Yes, your assumptions are correct. You should be consistent on how you pass your parameters or require the parameters to be passed, but it's not going to do any harm really.
GET operations are supposed to be safe operations, that don't perform any side-effects (besides caching, etc), so they are easily cached by proxies and such. POST operations on the other hand may encure side effects.
I would recommend reading the Wikipedia entry on HTTP protocol:
Requests a representation of the specified resource. Note that GET should not be used for operations that cause side-effects, such as using it for taking actions in web applications. One reason for this is that GET may be used arbitrarily by robots or crawlers, which should not need to consider the side effects that a request should cause. See safe methods below.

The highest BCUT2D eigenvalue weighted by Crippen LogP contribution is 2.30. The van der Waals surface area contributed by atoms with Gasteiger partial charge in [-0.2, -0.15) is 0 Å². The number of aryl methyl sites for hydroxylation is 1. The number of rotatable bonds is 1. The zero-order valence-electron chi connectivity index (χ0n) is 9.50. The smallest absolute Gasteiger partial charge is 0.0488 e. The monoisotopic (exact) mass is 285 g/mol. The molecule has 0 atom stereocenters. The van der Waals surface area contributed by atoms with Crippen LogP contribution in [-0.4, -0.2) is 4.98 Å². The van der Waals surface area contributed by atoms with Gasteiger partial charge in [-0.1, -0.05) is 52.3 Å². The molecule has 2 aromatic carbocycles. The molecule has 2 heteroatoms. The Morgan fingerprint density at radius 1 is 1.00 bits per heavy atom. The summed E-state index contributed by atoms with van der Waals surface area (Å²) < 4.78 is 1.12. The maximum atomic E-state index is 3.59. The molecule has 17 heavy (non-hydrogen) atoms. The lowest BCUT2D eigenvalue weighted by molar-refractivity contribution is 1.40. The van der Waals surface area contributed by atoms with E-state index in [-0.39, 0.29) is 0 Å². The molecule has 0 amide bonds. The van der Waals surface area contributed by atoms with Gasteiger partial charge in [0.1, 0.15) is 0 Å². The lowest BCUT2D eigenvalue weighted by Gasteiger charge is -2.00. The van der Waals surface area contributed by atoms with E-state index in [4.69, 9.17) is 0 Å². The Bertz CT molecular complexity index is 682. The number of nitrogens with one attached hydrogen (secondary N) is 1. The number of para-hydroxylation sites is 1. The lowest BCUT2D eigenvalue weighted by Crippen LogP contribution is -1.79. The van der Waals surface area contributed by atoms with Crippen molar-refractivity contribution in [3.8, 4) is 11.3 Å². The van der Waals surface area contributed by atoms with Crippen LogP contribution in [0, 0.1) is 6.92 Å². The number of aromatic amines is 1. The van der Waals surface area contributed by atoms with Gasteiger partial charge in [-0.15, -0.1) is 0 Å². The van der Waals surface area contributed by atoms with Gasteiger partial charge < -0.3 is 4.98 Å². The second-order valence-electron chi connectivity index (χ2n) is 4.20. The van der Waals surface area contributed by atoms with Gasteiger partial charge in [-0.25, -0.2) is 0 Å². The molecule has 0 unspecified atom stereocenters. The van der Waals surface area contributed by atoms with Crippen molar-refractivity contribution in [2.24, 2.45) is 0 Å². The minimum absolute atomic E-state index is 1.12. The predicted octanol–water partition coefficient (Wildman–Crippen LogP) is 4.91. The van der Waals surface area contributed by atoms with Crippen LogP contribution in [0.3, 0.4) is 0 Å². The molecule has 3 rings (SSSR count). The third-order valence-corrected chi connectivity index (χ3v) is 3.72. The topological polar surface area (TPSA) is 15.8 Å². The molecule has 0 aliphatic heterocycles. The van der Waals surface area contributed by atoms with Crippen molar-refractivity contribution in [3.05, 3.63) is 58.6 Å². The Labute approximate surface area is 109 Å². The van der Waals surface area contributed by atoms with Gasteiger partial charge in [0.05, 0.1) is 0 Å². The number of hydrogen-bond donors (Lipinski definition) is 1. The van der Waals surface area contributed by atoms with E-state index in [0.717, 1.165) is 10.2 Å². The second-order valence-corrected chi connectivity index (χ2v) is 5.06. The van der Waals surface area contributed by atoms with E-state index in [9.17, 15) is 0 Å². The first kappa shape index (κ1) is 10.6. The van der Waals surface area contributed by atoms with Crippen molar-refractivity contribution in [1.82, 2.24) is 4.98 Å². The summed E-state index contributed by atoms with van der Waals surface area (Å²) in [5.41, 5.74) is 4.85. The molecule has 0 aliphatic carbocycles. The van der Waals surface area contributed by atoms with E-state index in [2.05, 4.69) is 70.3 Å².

Submits data to be processed (e.g., from an HTML form) to the identified resource. The data is included in the body of the request. This may result in the creation of a new resource or the updates of existing resources or both.
There are other operations too (e.g. HEAD, PUT, DELETE), and you should consider using them if you are designing an API. These are heavily discussed in RESTful API design.